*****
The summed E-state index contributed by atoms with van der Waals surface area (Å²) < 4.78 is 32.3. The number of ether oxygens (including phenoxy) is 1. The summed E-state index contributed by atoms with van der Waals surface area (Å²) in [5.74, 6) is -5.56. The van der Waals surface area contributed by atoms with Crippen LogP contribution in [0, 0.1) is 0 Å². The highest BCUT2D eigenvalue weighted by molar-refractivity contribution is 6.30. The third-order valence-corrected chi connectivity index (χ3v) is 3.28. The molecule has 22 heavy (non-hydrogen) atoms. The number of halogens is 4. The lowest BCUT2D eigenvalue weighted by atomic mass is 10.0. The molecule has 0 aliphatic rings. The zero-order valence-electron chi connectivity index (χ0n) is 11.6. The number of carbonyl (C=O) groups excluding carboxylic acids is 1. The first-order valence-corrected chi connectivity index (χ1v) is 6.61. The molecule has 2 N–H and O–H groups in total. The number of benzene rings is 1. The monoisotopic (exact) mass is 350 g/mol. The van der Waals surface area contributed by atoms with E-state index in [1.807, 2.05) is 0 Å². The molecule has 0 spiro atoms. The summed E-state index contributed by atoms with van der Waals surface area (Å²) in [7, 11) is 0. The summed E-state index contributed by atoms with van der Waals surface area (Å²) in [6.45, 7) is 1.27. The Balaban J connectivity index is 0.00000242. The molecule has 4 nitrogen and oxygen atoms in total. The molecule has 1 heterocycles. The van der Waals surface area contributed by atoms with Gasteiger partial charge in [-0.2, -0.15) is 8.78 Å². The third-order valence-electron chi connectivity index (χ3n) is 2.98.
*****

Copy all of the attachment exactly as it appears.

The summed E-state index contributed by atoms with van der Waals surface area (Å²) < 4.78 is 32.3. The number of ether oxygens (including phenoxy) is 1. The summed E-state index contributed by atoms with van der Waals surface area (Å²) in [5.74, 6) is -5.56. The van der Waals surface area contributed by atoms with Crippen LogP contribution in [0, 0.1) is 0 Å². The highest BCUT2D eigenvalue weighted by molar-refractivity contribution is 6.30. The third-order valence-corrected chi connectivity index (χ3v) is 3.28. The molecule has 22 heavy (non-hydrogen) atoms. The number of halogens is 4. The lowest BCUT2D eigenvalue weighted by atomic mass is 10.0. The molecule has 0 aliphatic rings. The zero-order valence-electron chi connectivity index (χ0n) is 11.6. The number of carbonyl (C=O) groups excluding carboxylic acids is 1. The first-order valence-corrected chi connectivity index (χ1v) is 6.61. The molecule has 2 N–H and O–H groups in total. The number of benzene rings is 1. The monoisotopic (exact) mass is 350 g/mol. The van der Waals surface area contributed by atoms with E-state index in [1.807, 2.05) is 0 Å². The molecule has 0 spiro atoms. The summed E-state index contributed by atoms with van der Waals surface area (Å²) in [7, 11) is 0. The summed E-state index contributed by atoms with van der Waals surface area (Å²) in [6.45, 7) is 1.27. The Balaban J connectivity index is 0.00000242. The molecule has 4 nitrogen and oxygen atoms in total. The molecule has 1 heterocycles. The van der Waals surface area contributed by atoms with Gasteiger partial charge in [-0.2, -0.15) is 8.78 Å². The third-order valence-electron chi connectivity index (χ3n) is 2.98.